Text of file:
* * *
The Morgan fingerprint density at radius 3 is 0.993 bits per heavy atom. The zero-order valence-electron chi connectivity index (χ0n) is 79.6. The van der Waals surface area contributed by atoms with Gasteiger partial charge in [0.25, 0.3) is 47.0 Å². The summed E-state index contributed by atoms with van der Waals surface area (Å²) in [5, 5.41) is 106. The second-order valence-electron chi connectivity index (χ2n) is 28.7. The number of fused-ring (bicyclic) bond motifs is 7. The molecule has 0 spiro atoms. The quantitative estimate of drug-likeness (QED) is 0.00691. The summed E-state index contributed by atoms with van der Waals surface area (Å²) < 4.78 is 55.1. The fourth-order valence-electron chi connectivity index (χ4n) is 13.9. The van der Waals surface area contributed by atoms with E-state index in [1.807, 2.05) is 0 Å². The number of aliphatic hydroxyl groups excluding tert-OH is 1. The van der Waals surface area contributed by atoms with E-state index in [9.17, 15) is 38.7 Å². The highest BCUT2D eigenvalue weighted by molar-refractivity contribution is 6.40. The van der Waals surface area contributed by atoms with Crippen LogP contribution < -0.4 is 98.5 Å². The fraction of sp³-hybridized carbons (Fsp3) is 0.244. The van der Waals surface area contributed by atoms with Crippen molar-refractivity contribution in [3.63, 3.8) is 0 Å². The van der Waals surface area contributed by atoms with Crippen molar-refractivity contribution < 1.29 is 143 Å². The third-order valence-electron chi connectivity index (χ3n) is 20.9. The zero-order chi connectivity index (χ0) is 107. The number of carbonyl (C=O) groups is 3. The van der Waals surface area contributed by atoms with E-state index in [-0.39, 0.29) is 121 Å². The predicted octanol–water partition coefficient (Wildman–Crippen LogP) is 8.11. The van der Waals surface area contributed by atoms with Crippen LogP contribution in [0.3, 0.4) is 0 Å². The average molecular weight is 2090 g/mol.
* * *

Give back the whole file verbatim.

The Morgan fingerprint density at radius 3 is 0.993 bits per heavy atom. The zero-order valence-electron chi connectivity index (χ0n) is 79.6. The van der Waals surface area contributed by atoms with Gasteiger partial charge in [0.25, 0.3) is 47.0 Å². The summed E-state index contributed by atoms with van der Waals surface area (Å²) in [5, 5.41) is 106. The second-order valence-electron chi connectivity index (χ2n) is 28.7. The number of fused-ring (bicyclic) bond motifs is 7. The molecule has 0 spiro atoms. The quantitative estimate of drug-likeness (QED) is 0.00691. The summed E-state index contributed by atoms with van der Waals surface area (Å²) < 4.78 is 55.1. The fourth-order valence-electron chi connectivity index (χ4n) is 13.9. The van der Waals surface area contributed by atoms with E-state index in [1.807, 2.05) is 0 Å². The number of aliphatic hydroxyl groups excluding tert-OH is 1. The van der Waals surface area contributed by atoms with E-state index in [9.17, 15) is 38.7 Å². The highest BCUT2D eigenvalue weighted by molar-refractivity contribution is 6.40. The van der Waals surface area contributed by atoms with Crippen LogP contribution < -0.4 is 98.5 Å². The fraction of sp³-hybridized carbons (Fsp3) is 0.244. The van der Waals surface area contributed by atoms with Crippen molar-refractivity contribution in [3.63, 3.8) is 0 Å². The van der Waals surface area contributed by atoms with Crippen molar-refractivity contribution < 1.29 is 143 Å². The third-order valence-electron chi connectivity index (χ3n) is 20.9. The zero-order chi connectivity index (χ0) is 107. The number of carbonyl (C=O) groups is 3. The van der Waals surface area contributed by atoms with E-state index in [-0.39, 0.29) is 121 Å². The predicted octanol–water partition coefficient (Wildman–Crippen LogP) is 8.11. The van der Waals surface area contributed by atoms with Crippen LogP contribution in [0.3, 0.4) is 0 Å². The average molecular weight is 2090 g/mol.